By all means, feel free to comment on whether you agree or disagree. Let’s start a discussion about this amazing guy. I know at least two of you (yes, I’m looking at you, Malcolm and Terri) will have something to say.

My friend and fellow Alexander researcher Malcolm responded with the following:

Jen, I’ll play devil’s advocate and take the opposite view: I agree that Hephaestion is a highly significant figure but Renault is overplaying his importance when she calls him the most underrated man in history. To take the points you mention, Jen:
1. Yes, he received promotions but as you say they were steady – not spectacular. This points to Hephaestion being a solid soldier rather than a great one
2. How many of Hephaestion’s independent commands were carried out in enemy territory where he might have come under threat? (I can think of at least one but I’m not going to tell you what it is!)
3. As a member of the nobility I would expect Hephaestion to be a competent diplomat (again, I can think of one occasion where he was trusted to a very significant degree but I’m not going to tell you what it is) 

Malcolm recently complained, rightly so, that I had not responded to his points, so here we go

  1.  My response to his first point is this.  Firstly, none of Alexander’s close friends or contemporaries appear in the lists of high-ranking officers during the early battles of Alexander’s Danube campaign or the invasion of Persia.  This suggests that promotions, including Hephaestion’s, were based on merit and deeds.  Hephaestion was commander of the Somatophylakes, the small group whose primary goal was the protection of Alexander.  He was also named a Joint Commander of the Companion Cavalry,the most elite group in Alexander’s army.  The reason it was a joint command and not a sole was to provide balance to the two factions that made up Alexander’s army.  Hephaestion represented the new guard that shared Alexander’s vision while the other commander, Black Cleitus, was a sut to the veterans of who first fought under Philip and remained enamored of the old ways.  Hephaestion was continually given assignments away from Alexander meaning he was trusted to provide good results without the need of management and that he could be trusted implicitly to be loyal to Alexander.  Finally, his prowess as a soldier is demonstrated by the fact that it is he that Alexander chose to march down the Hydaspes five days ahead of the main army in order to meet and subdue any peoples encountered.  Finally, it is Hephaestion, and no one else, who was named and acted as Alexander’s second in command from the time he took charge of the army during Alexander’s convalescence after being wounded in the lung to his actual appointment as chiliarch.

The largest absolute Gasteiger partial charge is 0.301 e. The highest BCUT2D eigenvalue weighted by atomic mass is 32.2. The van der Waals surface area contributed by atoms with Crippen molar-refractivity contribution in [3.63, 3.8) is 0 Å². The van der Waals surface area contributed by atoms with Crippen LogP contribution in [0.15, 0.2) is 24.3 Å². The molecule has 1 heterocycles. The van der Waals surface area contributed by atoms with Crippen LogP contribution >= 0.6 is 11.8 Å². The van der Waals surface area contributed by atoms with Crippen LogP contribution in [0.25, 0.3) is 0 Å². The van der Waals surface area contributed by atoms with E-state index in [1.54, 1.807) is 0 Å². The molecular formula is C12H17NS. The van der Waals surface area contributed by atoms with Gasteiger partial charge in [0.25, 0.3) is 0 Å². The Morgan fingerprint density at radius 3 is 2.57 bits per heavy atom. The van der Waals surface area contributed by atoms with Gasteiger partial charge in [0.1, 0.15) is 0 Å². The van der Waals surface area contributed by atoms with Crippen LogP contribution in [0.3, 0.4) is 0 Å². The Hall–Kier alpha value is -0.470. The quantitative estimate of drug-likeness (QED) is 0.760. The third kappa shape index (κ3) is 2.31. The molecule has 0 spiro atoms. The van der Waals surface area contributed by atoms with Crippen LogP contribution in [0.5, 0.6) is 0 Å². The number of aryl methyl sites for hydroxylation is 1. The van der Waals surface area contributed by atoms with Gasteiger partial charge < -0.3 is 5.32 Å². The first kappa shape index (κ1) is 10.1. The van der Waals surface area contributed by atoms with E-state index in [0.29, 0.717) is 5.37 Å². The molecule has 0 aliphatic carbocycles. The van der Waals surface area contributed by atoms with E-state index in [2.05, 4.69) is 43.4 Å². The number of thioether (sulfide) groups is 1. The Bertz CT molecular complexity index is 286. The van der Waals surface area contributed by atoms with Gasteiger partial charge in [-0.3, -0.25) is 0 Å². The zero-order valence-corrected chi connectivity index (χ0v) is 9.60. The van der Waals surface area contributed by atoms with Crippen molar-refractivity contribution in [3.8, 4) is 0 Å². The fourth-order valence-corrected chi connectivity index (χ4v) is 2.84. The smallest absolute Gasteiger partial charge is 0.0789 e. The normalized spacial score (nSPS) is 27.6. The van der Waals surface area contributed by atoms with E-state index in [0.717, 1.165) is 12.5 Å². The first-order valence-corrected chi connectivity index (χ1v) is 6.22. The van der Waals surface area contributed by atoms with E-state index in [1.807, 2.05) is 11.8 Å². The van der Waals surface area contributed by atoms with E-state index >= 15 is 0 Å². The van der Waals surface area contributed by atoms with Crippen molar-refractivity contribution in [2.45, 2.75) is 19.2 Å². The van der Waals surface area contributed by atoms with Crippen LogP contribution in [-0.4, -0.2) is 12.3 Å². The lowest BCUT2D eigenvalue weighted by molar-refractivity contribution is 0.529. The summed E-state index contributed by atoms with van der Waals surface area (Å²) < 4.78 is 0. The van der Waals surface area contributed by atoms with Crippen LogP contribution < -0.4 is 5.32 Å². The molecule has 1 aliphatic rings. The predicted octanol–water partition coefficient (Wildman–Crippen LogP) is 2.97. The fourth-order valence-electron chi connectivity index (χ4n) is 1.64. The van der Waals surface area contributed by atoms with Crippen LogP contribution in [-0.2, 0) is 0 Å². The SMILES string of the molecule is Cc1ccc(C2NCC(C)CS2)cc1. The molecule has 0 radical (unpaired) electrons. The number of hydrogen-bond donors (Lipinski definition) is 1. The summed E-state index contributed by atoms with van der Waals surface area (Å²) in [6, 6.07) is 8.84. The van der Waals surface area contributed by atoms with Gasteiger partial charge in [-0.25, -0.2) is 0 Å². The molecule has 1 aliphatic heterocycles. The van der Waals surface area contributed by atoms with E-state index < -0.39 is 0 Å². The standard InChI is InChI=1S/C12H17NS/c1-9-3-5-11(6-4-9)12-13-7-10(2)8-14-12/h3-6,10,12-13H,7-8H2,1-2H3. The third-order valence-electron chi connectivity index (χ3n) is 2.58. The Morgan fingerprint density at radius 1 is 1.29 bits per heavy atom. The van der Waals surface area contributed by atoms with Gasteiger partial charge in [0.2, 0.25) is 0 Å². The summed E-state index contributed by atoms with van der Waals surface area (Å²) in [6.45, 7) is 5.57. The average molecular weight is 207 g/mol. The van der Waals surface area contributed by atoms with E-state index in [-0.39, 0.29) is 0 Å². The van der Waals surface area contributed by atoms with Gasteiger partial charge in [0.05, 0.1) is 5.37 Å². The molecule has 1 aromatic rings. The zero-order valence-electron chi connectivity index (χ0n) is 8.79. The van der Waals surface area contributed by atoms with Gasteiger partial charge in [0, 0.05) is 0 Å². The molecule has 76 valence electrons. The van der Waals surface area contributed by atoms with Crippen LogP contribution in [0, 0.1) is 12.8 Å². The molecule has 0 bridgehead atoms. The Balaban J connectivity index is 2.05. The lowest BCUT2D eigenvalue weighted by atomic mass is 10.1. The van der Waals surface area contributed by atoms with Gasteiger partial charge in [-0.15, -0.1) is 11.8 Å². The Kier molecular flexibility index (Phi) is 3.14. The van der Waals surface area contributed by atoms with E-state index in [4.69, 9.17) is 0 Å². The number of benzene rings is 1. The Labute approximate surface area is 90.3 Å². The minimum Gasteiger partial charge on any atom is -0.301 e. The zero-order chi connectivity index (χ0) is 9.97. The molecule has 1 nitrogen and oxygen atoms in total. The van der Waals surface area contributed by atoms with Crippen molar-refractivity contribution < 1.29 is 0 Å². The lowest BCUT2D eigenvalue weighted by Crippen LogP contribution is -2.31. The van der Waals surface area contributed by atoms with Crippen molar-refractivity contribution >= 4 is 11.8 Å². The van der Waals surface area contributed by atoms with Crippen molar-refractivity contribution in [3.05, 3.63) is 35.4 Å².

2. in answer to his second point, I put forth the following.  After the siege of Tyre, Hephaestion was placed in command of the fleet of loosely federated allies and given the task of directing them down the coast to Gaza where he was then in charge of moving Alexander’s siege engines over difficult terrain to meet up with the land troops.  Through the Kyber Pass to the Indus, he subdued all the populations he encountered including the successful siege of Peuceolatis.  Finally, he was not replaced after his death as no one could have filled his shoes.  It has been pointed out that he was chosen for assignments by Alexander when the objectives were not clear cut and Alexander needed a commander on whom he could rely to do what Alexander himself would do without needing instruction or management.